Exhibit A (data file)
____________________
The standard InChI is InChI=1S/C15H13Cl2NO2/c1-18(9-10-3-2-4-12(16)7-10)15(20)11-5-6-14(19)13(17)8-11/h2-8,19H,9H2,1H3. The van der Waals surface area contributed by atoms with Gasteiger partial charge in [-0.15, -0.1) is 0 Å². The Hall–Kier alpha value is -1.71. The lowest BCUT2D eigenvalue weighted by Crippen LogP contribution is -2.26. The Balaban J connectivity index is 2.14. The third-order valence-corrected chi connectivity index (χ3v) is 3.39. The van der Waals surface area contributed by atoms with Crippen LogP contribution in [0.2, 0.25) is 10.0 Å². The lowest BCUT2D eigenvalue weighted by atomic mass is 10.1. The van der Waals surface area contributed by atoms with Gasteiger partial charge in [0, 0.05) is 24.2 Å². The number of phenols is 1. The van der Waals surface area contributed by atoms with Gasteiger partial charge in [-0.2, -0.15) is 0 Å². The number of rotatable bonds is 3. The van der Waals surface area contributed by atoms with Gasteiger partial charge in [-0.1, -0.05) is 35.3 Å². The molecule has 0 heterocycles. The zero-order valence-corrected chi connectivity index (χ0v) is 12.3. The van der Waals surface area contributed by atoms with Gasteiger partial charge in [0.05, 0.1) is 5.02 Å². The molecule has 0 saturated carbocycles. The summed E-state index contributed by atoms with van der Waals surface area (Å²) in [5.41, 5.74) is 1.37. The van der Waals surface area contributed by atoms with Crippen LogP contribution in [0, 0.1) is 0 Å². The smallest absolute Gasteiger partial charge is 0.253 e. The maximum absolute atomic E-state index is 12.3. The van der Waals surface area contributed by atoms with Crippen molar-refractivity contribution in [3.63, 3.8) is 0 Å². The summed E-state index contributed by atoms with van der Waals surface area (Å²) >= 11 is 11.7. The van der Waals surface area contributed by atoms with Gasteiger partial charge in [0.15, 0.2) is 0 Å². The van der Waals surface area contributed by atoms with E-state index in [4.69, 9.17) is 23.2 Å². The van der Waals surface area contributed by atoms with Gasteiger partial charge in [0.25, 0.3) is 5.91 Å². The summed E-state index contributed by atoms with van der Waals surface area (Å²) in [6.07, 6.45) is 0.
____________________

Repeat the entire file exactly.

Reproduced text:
The standard InChI is InChI=1S/C15H13Cl2NO2/c1-18(9-10-3-2-4-12(16)7-10)15(20)11-5-6-14(19)13(17)8-11/h2-8,19H,9H2,1H3. The van der Waals surface area contributed by atoms with Gasteiger partial charge in [-0.15, -0.1) is 0 Å². The Hall–Kier alpha value is -1.71. The lowest BCUT2D eigenvalue weighted by Crippen LogP contribution is -2.26. The Balaban J connectivity index is 2.14. The third-order valence-corrected chi connectivity index (χ3v) is 3.39. The van der Waals surface area contributed by atoms with Crippen LogP contribution in [0.2, 0.25) is 10.0 Å². The lowest BCUT2D eigenvalue weighted by atomic mass is 10.1. The van der Waals surface area contributed by atoms with Gasteiger partial charge in [0, 0.05) is 24.2 Å². The number of phenols is 1. The van der Waals surface area contributed by atoms with Gasteiger partial charge in [-0.2, -0.15) is 0 Å². The number of rotatable bonds is 3. The van der Waals surface area contributed by atoms with Gasteiger partial charge in [-0.1, -0.05) is 35.3 Å². The molecule has 0 heterocycles. The zero-order valence-corrected chi connectivity index (χ0v) is 12.3. The van der Waals surface area contributed by atoms with Gasteiger partial charge in [0.05, 0.1) is 5.02 Å². The molecule has 0 saturated carbocycles. The summed E-state index contributed by atoms with van der Waals surface area (Å²) in [5.41, 5.74) is 1.37. The van der Waals surface area contributed by atoms with Crippen LogP contribution in [0, 0.1) is 0 Å². The smallest absolute Gasteiger partial charge is 0.253 e. The maximum absolute atomic E-state index is 12.3. The van der Waals surface area contributed by atoms with Crippen molar-refractivity contribution in [3.63, 3.8) is 0 Å². The summed E-state index contributed by atoms with van der Waals surface area (Å²) >= 11 is 11.7. The van der Waals surface area contributed by atoms with Gasteiger partial charge in [0.15, 0.2) is 0 Å². The van der Waals surface area contributed by atoms with E-state index in [4.69, 9.17) is 23.2 Å². The van der Waals surface area contributed by atoms with Gasteiger partial charge in [0.25, 0.3) is 5.91 Å². The summed E-state index contributed by atoms with van der Waals surface area (Å²) in [6.07, 6.45) is 0.